They don’t have pictures of scruffy li’l dogs or Smurfs or fuzzy puppets on the boxes. But videocassettes of old Hollywood movies — the ones video stores file under ”Classics” — often appeal to kids much more than the second-rate, product-plugging cartoon fluff that’s constantly marketed to them. Though made for adults, American movies of the ’30s, ’40s, ’50s, and ’60s had to meet strict standards of moral conduct under the industry’s old Production Code. (Sustained profanity, nudity, and all the other hallmarks of modern grown- up films were verboten until 1968, when the Motion Picture Association’s & ratings code was introduced.) As a result, vintage Hollywood films exude an air of chaste, glamorized make-believe that today’s grown-ups find quaint — and that children embrace immediately.
Want proof? Try any of the following on a grade-schooler:
Hitchcock’s Chase Trilogy
The master of suspense filmed virtually the same cross-country chase three times, as The 39 Steps, Saboteur, and North by Northwest. All of them have whiz-bang pacing, creepily low-key villains who demonstrate why you should never follow that smiling man with the ice cream cone, and plots built on the ultimate childhood bugaboo: being blamed for something you didn’t do.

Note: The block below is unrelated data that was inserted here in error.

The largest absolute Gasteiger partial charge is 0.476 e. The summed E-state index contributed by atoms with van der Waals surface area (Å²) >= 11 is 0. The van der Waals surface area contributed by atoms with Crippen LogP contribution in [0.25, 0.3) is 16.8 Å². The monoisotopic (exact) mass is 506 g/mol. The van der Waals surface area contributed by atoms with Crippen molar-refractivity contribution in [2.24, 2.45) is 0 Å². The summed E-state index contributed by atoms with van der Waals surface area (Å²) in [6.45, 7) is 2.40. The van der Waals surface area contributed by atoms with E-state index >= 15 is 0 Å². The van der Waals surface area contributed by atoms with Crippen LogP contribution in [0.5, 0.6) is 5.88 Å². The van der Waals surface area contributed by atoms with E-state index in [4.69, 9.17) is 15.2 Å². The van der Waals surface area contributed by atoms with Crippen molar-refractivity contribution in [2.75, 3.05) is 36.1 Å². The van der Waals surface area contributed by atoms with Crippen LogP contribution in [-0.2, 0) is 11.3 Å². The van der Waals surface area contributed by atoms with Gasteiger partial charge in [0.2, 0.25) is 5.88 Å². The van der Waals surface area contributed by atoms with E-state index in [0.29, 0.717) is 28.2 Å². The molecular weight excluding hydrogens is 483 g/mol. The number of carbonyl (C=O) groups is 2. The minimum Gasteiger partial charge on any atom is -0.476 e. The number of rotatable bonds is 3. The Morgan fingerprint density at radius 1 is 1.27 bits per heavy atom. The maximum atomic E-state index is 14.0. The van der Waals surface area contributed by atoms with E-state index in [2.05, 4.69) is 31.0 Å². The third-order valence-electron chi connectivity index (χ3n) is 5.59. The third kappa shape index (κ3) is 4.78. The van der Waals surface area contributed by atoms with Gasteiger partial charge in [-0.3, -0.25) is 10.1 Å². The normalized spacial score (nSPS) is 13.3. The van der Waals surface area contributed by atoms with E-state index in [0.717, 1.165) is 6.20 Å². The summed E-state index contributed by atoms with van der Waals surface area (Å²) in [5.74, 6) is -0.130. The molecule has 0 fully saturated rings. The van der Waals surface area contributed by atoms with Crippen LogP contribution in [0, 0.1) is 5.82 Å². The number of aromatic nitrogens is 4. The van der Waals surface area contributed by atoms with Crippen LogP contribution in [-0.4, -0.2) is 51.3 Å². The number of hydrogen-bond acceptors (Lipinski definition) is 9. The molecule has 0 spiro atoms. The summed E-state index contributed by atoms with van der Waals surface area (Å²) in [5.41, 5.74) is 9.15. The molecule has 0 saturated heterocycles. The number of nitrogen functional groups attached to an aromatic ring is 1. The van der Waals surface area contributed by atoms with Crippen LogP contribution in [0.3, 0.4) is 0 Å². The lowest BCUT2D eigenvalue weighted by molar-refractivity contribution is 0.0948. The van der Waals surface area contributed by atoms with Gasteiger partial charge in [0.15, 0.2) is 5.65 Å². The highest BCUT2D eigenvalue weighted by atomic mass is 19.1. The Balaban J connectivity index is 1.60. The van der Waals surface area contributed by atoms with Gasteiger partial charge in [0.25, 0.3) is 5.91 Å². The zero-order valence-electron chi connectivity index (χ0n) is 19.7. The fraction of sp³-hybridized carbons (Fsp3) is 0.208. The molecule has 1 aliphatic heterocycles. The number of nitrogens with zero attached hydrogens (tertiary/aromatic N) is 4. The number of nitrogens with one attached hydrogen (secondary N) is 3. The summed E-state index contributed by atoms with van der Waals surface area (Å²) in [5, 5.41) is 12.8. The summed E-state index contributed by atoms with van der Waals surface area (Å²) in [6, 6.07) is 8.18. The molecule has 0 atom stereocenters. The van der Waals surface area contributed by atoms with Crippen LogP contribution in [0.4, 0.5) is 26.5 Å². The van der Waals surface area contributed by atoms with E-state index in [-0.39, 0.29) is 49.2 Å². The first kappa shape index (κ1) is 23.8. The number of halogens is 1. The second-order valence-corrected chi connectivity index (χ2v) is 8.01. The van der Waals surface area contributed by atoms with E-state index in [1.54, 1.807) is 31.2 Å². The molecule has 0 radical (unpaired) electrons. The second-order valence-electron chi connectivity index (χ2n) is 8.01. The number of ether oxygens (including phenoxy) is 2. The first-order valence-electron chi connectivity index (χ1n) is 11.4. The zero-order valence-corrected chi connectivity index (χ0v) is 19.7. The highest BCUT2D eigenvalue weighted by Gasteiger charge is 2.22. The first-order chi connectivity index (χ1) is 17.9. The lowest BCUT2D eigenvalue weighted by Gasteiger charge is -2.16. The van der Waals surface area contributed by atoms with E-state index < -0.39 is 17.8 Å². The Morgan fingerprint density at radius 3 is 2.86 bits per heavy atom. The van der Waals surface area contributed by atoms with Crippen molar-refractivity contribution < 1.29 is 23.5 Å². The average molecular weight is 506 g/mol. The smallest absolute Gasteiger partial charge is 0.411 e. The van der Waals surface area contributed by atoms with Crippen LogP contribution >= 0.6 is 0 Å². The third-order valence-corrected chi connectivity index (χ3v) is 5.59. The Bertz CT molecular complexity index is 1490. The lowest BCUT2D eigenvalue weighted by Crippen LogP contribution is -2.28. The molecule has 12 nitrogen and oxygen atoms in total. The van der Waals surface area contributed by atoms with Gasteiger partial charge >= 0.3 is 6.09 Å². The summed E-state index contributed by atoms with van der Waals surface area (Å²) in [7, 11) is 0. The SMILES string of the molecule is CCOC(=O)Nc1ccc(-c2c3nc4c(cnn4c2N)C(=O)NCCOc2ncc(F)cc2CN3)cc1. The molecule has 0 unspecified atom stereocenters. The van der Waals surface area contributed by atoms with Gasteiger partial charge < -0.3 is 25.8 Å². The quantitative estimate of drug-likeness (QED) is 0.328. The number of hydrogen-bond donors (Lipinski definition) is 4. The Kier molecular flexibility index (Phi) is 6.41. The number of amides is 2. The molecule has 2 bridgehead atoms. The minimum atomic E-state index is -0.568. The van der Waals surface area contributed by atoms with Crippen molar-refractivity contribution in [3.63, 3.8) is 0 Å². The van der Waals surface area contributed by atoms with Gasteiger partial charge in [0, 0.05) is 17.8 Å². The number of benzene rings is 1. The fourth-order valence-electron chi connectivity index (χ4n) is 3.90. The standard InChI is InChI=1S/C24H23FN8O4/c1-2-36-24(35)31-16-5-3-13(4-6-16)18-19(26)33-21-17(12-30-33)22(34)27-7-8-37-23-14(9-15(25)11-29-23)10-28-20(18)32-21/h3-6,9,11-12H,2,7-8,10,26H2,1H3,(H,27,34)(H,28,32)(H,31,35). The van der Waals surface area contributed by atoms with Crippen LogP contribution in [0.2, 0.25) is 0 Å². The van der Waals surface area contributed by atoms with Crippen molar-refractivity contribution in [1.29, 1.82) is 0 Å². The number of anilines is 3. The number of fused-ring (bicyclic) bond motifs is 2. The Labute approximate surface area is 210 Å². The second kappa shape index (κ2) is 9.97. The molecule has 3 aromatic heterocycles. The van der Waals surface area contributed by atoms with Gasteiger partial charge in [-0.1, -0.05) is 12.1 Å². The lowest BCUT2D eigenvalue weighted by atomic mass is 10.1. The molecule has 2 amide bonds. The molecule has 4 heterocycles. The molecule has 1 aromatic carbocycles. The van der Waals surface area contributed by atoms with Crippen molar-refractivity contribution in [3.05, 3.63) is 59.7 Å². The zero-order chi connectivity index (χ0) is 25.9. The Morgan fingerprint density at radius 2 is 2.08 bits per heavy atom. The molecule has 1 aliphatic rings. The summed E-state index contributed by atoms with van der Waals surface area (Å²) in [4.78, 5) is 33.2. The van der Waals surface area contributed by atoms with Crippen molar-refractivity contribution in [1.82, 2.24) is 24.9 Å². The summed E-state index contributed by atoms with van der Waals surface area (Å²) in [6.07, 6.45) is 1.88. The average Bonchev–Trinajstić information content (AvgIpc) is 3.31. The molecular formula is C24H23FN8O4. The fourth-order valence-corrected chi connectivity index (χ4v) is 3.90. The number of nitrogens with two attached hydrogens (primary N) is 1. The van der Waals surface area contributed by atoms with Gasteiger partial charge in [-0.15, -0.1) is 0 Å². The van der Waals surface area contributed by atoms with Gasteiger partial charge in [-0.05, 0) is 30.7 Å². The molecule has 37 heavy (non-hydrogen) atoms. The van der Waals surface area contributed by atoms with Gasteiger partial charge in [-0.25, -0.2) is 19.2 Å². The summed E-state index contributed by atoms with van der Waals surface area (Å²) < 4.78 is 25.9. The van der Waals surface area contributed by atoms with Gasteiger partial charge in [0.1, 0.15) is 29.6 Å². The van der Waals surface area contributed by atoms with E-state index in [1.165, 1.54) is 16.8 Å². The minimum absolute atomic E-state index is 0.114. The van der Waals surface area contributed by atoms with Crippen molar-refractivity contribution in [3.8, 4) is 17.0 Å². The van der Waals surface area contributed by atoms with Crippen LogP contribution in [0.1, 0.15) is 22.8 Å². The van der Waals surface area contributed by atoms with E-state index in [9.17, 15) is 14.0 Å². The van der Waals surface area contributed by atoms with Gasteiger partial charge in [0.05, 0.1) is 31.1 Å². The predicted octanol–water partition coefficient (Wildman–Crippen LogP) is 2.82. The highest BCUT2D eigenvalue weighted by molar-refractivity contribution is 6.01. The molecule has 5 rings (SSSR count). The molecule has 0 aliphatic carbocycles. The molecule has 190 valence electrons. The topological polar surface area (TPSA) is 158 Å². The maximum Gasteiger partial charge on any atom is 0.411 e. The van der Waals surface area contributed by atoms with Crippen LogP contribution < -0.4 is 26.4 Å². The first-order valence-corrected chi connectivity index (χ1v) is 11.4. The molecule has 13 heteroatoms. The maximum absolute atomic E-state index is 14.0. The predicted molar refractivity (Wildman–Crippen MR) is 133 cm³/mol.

The Hope-Crosby Road Pictures
Four are on video, and in jaunts from Rio to Bali to Hong Kong, Bing and Bob perfectly capture the bickering, childlike banter of best pals who seem to do everything together.
Anthony Mann Westerns starring James Stewart
Kids instantly connect with Stewart’s stalwart courage and clumsy, just-got-my-growth-spurt gait, traits best seen in four morality tales that unfold in easy-to-grasp visual terms — Winchester ’73, Bend of the River, The Man From Laramie, and The Naked Spur.
Eight-year-olds are enchanted by Hollywood’s idealized role models, especially the ones who spout comforting, homespun platitudes in Young Mr. Lincoln, Abe Lincoln in Illinois, The Pride of the Yankees, Madame Curie, and Knute Rockne, All American. And if they can take the tension, give ’em a great adolescent heroine in The Diary of Anne Frank.
Why are young minds so blown away by Cagney in White Heat, Bogie in High Sierra, and both toughs in Angels with Dirty Faces? Because there’s violence, action, and guns but no gore. And nothing exorcises fears about crime and punishment like seeing these charismatic rats fall to ”da coppers” in the end.